Morning Cram

The Morning Cram [who i am is where i am edition]

Feb 4, 2014

From NPR: Why do states have strong concentrations of liberals and conservatives? Why isn't there more mixing? New research explores the answer to these questions.

The Morning Cram [up late edition]

Feb 3, 2014

From NPR: From the early 1920s to 1940, the Cotton Club was the showplace for African-American performers in New York. Now the Harlem landmark and the artists who made it great — Lena Horne, Duke Ellington, Cab Calloway, Bessie Smith and the Nicholas Brothers are just a few of them — are being celebrated in called After Midnight.

The Morning Cram [what’s in the water? edition]

Jan 31, 2014
Matthew Bowden, Wikimedia Commons

From NPR: State officials in West Virginia say they can no longer detect any of the industrial chemical that spilled recently, called MCHM, in most areas. They say based on federal guidelines, the water is safe for people to drink and use; including most pregnant women. But other public health specialists say they don't trust those assurances.

The Morning Cram [we did start the fire edition]

Jan 30, 2014

From NPR: North Dakota's oil boom isn't just about oil; a lot of natural gas is being produced, too. But there's a problem with that: The state doesn't have the pipelines needed to transport all of that gas to market. There's also no place to store it. In many cases, drillers are simply burning it.

The Morning Cram [plain jane edition]

Jan 29, 2014

From NPR: A remarkable transformation is underway in western North Dakota, where an oil boom is changing the state's fortunes and leaving once-sleepy towns bursting at the seams. In a series of stories, NPR is exploring the economic, social and environmental demands of this modern-day gold rush.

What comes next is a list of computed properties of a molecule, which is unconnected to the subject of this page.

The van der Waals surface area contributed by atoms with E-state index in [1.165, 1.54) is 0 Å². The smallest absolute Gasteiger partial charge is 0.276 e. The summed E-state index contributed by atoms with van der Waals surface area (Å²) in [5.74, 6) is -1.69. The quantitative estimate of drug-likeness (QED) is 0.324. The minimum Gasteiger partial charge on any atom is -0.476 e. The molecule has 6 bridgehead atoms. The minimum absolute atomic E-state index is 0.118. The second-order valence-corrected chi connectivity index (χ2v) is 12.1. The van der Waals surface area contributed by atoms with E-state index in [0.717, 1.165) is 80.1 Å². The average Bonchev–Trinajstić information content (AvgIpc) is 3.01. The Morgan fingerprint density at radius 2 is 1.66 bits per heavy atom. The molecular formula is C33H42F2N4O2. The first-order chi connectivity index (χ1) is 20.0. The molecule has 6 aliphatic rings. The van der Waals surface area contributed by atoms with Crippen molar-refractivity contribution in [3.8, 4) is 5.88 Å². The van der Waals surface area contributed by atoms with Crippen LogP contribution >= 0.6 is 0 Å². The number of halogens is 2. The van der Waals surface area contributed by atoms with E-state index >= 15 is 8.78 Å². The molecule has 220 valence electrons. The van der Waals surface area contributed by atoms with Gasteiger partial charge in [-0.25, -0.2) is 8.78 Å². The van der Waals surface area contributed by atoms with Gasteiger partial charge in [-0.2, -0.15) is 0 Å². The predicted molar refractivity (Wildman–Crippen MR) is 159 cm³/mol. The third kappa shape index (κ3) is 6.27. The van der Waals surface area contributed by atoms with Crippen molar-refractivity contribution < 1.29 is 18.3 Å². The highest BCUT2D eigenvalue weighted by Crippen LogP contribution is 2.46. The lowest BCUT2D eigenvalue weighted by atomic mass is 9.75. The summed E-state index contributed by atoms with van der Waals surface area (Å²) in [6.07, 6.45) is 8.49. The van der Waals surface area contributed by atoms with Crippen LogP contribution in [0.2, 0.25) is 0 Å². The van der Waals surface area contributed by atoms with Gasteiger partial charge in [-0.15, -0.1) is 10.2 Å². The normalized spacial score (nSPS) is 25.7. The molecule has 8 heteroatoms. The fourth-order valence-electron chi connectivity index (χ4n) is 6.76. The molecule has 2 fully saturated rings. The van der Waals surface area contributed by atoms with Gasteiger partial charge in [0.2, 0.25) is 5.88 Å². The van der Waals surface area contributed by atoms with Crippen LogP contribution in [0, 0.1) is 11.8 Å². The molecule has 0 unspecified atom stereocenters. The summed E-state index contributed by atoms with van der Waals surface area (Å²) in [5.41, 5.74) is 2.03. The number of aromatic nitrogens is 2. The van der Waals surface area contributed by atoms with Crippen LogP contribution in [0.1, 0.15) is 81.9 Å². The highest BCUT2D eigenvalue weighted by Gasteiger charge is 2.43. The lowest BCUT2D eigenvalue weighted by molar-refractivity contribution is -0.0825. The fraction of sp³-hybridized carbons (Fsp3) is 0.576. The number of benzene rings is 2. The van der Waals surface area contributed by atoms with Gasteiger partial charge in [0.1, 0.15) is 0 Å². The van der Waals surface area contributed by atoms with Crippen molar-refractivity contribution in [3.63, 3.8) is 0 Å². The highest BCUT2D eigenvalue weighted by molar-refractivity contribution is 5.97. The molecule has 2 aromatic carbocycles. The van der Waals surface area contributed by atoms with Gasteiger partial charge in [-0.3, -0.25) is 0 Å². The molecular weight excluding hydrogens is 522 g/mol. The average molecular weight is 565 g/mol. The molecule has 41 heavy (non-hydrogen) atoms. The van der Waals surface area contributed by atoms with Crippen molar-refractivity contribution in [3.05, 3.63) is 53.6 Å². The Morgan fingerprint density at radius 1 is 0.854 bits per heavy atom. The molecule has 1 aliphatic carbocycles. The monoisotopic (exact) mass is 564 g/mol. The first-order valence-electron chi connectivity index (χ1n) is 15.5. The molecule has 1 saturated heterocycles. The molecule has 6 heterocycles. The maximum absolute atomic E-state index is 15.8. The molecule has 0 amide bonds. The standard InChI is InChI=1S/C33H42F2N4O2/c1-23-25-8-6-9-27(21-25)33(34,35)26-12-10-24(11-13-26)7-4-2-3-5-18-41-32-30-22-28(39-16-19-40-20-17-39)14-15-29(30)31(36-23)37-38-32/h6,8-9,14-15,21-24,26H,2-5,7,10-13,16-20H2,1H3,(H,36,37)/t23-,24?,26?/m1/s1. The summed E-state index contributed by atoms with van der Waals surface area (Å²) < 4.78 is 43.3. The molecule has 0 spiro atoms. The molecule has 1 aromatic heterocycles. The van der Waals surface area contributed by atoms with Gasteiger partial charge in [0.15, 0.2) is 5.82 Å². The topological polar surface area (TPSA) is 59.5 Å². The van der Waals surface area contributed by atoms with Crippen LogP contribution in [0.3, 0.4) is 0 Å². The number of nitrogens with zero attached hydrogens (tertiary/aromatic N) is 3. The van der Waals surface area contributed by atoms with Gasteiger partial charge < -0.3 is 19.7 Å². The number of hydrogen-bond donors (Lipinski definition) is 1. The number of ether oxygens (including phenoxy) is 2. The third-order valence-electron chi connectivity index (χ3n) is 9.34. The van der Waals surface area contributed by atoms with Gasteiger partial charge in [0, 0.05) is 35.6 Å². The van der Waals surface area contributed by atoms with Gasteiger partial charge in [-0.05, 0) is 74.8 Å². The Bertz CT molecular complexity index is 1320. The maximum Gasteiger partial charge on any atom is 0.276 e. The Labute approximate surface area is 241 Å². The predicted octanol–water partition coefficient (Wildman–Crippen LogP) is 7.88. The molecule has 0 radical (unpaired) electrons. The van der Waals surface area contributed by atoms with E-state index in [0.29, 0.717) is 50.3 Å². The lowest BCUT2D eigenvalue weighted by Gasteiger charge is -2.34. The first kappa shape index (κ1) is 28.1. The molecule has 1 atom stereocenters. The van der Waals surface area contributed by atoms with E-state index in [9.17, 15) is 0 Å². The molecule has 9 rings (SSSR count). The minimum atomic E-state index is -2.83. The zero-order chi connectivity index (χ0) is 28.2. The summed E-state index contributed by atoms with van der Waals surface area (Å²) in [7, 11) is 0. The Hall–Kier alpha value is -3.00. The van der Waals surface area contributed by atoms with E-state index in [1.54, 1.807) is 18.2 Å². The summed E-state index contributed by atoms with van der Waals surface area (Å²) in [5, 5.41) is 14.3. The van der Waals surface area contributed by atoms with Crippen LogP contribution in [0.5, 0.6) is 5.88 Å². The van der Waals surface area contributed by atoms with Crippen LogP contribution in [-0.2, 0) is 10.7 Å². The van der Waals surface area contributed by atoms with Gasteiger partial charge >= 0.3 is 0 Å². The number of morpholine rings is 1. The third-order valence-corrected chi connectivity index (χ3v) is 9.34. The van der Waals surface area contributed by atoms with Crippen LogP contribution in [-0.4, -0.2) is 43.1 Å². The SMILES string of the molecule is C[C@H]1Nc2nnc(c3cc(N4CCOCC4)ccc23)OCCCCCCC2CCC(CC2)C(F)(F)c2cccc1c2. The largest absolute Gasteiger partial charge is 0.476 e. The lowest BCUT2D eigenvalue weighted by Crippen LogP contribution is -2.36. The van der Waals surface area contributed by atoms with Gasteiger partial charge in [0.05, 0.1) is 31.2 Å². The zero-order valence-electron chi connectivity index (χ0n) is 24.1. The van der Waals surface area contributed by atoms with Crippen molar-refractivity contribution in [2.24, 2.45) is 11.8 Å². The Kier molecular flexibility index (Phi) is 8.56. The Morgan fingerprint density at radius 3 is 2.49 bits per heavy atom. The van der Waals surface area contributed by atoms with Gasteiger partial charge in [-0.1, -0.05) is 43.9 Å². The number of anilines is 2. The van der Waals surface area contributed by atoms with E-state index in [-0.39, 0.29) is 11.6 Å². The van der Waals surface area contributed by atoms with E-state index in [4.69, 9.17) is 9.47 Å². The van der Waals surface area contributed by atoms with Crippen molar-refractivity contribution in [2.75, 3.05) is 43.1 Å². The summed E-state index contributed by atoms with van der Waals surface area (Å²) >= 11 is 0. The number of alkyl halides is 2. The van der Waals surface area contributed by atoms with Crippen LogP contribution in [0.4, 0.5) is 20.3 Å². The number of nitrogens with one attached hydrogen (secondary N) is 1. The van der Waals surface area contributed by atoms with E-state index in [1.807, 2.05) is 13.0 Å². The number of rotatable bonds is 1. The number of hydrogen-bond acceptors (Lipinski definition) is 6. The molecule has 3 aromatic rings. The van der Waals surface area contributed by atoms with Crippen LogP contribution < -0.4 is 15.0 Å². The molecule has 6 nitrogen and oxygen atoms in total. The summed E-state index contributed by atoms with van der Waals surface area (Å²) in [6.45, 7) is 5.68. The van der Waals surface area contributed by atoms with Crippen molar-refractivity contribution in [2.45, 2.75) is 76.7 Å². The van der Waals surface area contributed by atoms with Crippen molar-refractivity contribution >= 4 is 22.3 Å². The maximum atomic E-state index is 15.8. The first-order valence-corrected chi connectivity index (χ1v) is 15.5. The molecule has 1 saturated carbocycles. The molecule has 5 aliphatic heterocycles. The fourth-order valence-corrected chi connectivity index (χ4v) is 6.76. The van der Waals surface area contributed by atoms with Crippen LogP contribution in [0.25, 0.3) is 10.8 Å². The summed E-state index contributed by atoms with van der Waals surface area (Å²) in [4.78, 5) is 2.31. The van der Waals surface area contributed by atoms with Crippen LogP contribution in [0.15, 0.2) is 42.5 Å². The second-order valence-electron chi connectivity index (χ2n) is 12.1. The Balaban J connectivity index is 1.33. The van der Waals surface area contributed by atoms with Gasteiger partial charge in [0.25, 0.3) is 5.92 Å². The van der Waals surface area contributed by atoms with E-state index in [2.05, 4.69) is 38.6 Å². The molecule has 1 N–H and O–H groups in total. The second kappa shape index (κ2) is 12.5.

The Morning Cram [ladies’ history edition]

Jan 28, 2014
Wikimedia Commons

From NPR: In 2004, Morning Edition contributor published about the ways in which the wives, mothers, daughters and sisters of America's Founding Fathers helped forge the nation. Now she's back with an illustrated version aimed at children. It's called Founding Mothers: Remembering The Ladies.

The Morning Cram [forever young…and old edition]

Jan 27, 2014

From NPR: In recent years geologists have hotly debated the age of the Grand Canyon. Some think it's young (just 6 million years old), while others argue that it dates back 70 million years — to the days of dinosaurs. Now one group says the Grand Canyon is neither young nor old. Instead, these geologists say, it's both.

The Morning Cram [southern surprises edition]

Jan 24, 2014

From NPR: Virginia's attorney general surprised the state's political circles on Thursday when he announced he will not defend Virginia's ban on same-sex marriage when it goes before a federal judge next week. Virginians had varying reactions to Mark Herring's decision.

The Morning Cram [flyover edition]

Jan 23, 2014
Republican Party Logo, Wikimedia Commons

From NPR: Morning Edition co-host David Greene is traveling in Idaho this week ahead of a very competitive primary that may replace a longtime moderate Republican member of Congress. Incumbent Mike Simpson faces a challenger backed by the Tea Party.

The Morning Cram [what figure edition]

Jan 22, 2014

From NPR: It's difficult to understand why certain athletes are harshly singled out by the media, but one of the most baffling examples has to be the criticism displayed toward figure skater Nancy Kerrigan after she was clubbed in the leg at a practice session just weeks before the 1994 Olympics.